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Top 5 Signs/Symptoms of a Stroke

May 9, 2018 by Anonymous

Learn the Symptoms of a Stroke

A stroke can cause extreme disability or death, and should be treated as a medical emergency. Strokes occur when the blood supply of the brain becomes interrupted or reduced, often because of a sudden blockage of an artery to the brain, or sometimes as a result of brain tissue bleeding from a burst blood vessel. The good news for many adults in senior care is that strokes can now be treated and sometimes even prevented. It’s imperative for adults working in senior care to know FAST signs of a stroke. We now have fewer Americans dying from strokes due to medical advances, so know the most common stroke symptoms and you may save a life. We’ve created a list below, to support American Stroke Awareness Month.


Check Arms, Legs, and Face for Weakness, Numbness or Paralysis

Sudden weakness, numbness, or paralysis in the extremities, especially on one side of the body may indicate a stroke. If you are working with a person in senior care, ask for both arms to be lifted overhead at the same time. If one arm doesn’t lift, call for emergency help.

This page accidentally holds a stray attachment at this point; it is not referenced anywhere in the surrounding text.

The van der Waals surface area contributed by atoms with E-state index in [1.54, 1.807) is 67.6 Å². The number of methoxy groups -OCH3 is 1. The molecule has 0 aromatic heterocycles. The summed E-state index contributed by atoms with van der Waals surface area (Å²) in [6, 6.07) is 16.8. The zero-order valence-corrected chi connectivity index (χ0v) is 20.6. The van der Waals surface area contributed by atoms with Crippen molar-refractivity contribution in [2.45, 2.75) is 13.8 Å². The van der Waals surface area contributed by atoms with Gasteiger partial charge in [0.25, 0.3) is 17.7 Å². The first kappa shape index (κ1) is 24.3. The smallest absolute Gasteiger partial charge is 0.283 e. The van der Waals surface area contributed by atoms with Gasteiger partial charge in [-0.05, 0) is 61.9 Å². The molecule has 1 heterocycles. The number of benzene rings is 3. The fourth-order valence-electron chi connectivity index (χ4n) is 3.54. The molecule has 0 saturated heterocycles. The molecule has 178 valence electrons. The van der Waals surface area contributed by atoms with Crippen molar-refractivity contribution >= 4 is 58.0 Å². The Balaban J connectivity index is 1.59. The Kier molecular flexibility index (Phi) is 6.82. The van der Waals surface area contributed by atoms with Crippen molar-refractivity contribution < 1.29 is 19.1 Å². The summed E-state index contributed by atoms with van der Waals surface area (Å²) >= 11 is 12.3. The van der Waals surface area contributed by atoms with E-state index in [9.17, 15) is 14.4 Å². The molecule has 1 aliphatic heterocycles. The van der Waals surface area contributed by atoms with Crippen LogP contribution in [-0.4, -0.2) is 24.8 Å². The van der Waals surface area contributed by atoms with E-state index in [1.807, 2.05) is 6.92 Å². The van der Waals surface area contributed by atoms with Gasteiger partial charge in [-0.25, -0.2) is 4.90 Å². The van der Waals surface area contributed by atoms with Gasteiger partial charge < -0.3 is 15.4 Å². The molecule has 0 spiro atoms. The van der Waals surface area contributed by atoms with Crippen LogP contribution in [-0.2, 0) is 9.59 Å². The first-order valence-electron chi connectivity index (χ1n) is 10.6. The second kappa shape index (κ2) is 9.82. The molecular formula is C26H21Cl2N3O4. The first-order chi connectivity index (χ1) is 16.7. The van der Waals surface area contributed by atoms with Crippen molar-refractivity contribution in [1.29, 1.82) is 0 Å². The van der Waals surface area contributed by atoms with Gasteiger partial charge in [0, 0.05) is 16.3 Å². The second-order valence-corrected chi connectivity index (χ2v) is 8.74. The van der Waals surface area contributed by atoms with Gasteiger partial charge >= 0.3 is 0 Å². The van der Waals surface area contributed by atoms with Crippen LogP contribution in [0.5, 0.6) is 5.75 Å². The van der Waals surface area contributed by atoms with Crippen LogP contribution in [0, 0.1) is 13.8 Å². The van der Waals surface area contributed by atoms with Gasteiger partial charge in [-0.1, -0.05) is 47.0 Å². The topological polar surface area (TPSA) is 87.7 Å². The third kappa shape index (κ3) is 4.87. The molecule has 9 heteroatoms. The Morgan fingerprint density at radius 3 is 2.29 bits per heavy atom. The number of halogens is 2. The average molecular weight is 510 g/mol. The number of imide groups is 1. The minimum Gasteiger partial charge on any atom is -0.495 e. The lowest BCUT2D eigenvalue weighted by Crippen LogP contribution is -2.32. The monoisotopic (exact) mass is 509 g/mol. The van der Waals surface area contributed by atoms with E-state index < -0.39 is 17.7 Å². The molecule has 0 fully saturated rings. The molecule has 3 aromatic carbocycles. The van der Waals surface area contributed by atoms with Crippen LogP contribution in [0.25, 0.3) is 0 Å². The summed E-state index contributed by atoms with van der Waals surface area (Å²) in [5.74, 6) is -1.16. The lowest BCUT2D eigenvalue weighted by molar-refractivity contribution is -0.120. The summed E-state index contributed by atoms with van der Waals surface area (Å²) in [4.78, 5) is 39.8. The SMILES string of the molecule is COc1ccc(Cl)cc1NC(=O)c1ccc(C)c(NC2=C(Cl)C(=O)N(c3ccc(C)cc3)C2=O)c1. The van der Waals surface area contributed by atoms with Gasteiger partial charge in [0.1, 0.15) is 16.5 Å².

Not Understanding Speech / Slurred Speech

If your adult in senior care is suddenly confused with slurred speech, or difficulty understanding what you’re saying, get help quickly.


Blurred or Double Vision

Strokes often create blurred, double, or blackened vision, maybe in just one eye, or it could affect both. This is another stroke symptom. Call for help.


Dizziness and Intense Headache

Find quick treatment for sudden dizziness with an intense headache, especially if accompanied by an altered consciousness.


Balance / Walking Challenges

Adults in senior care services who are noticeably stumbling, dizzy, and seem oddly uncoordinated will need quick assistance.


The FAST Test

Remember FAST when you need to determine if someone might be suffering a stroke, then find help immediately. FAST stands for:

F-Face: Does one side of the face droop when you ask the person to smile?

A-Arms: Can the potential stroke victim raise both arms, or does one stay down?

S-Speech: Have the person repeat a simple sentence to see if their speech is normal.

T-Time: If you’ve observed any of these signs, call for immediate medical attention. Within minutes, brain cells begin to die.

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